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‘Teeny Tiny Town’ Review – A Masterful Mellow Merging Puzzler

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Sticking a thing together with another thing to make a thing is probably the game concept of the 21st century. From the rudimentary crafting systems in Level-5’s RPGs to the “oh no this is going to take over my life" infinite LEGO-style possibilities of Minecraft all the way up to weird mysterious grandmothers in Merge Mansion, the choice of the modern age is merging stuff. Even Link is in on it these days. Teeny Tiny Town (Free) is an interesting game, embracing the modern need to smack objects together until they inexplicably make a totally different thing while adding its own smart tweaks to the concept. I like it a lot, and I’m going to tell you why. That’s what we do here.

While I assume some of the people reading this are familiar with the basic mechanics at play here via other games like Merge Dragons, Merge Magic, Merge Mansion, Merge Nina Tucker, and so on, I’ll go ahead and explain things for those who aren’t. You’ve got a map divided into squares. The number of squares you get depends on the map you’ve picked, but the squares are finite. Each turn you’re given an object of some kind to place. If you place three or more of the same object in adjacent square (cardinally, no diagonals allowed), they’ll merge into a single higher level object. Those higher level objects can be merged into even nicer things, and so on. Of course, the more of these high level objects you have on your field, the longer it takes to make matches for them, and you only have so much space to work with. If you run out of empty squares, that’s the game.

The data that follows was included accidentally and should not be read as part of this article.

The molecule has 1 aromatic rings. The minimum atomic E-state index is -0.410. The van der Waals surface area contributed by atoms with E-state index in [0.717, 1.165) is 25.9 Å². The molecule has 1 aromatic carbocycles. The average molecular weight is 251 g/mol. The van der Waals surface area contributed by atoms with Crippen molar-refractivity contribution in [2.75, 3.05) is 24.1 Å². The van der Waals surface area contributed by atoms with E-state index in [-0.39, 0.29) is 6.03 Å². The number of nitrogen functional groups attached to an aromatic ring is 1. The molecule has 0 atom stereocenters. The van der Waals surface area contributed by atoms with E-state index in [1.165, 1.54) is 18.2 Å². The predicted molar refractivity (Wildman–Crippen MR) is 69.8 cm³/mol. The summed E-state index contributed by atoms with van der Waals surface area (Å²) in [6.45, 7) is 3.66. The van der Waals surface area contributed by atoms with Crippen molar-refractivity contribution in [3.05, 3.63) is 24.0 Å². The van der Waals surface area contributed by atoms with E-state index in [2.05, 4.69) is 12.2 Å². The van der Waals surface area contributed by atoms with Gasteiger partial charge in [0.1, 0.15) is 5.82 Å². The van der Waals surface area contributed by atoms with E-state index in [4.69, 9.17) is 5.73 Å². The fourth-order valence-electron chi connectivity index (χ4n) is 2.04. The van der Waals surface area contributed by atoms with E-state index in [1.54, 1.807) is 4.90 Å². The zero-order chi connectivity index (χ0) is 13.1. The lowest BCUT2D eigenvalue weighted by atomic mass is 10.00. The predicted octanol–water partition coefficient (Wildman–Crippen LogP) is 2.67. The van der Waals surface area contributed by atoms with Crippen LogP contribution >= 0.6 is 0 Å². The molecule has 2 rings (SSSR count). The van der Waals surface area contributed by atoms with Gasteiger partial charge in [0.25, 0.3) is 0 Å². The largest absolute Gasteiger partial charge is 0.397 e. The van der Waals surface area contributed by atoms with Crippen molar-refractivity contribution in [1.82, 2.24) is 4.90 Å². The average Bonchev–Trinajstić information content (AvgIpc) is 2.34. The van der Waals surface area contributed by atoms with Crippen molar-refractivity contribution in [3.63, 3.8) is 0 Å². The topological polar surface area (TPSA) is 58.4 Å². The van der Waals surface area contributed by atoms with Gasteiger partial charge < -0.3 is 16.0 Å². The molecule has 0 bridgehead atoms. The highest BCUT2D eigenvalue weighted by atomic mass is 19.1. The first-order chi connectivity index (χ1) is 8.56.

It’s a reliable template, because it allows for a lot of errors early on but becomes increasingly strategic the longer a game goes on. Players who just want to mess around don’t feel cheated, but the skill ceiling is extremely high. When you make a mistake, it’s usually clear what you could have done differently. This makes you want to try again, vowing not to make the same mistake twice. You will make the same mistake twice, thrice, and more, but the feeling is what is important here. The only real problem with this set-up is that a lot of players will eventually hit a plateau that they can’t quite break out of unless they get some lucky pulls with the piece distributions.

This is where I think Teeny Tiny Town breaks away from the pack. Not in the cleverest ways, but in ways that work. And that is what matters, isn’t it? There are a few mechanisms in place here to help you break through those plateaus and keep enjoying the game. First, you have a hold box. Two, if you buy the IAP. That allows you to take the current piece in play and shove it into storage for use at your leisure, skipping to the next piece. This is something Tetris and other falling block puzzlers incorporated somewhere along the line to help mitigate the effects of a particularly unlucky distribution of pieces and give the player at least the smallest bit of agency. I haven’t really seen it in this kind of game before, and I think it’s a terrific addition.

Next, you’ve got something a bit more usual but still welcome. There are a pair of useful power-ups that you can deploy in emergencies. First is the Swap, which allows you to… I mean, you can swap two pieces on the map. I probably don’t need to explain that. And I suppose I don’t need to explain the Bulldoze, which just outright removes a piece. I just did explain it, though. These power-ups are extremely limited, and are typically only offered to you when you reach one of the goals the game lays out for you. It generally takes longer and longer to achieve those goals as you play, so you really can’t rely on these items in any real sense. They’re your last resort, but again work to help you out of corners you’ve backed yourself into. Of course, if you want them, you have to forego taking the gold instead.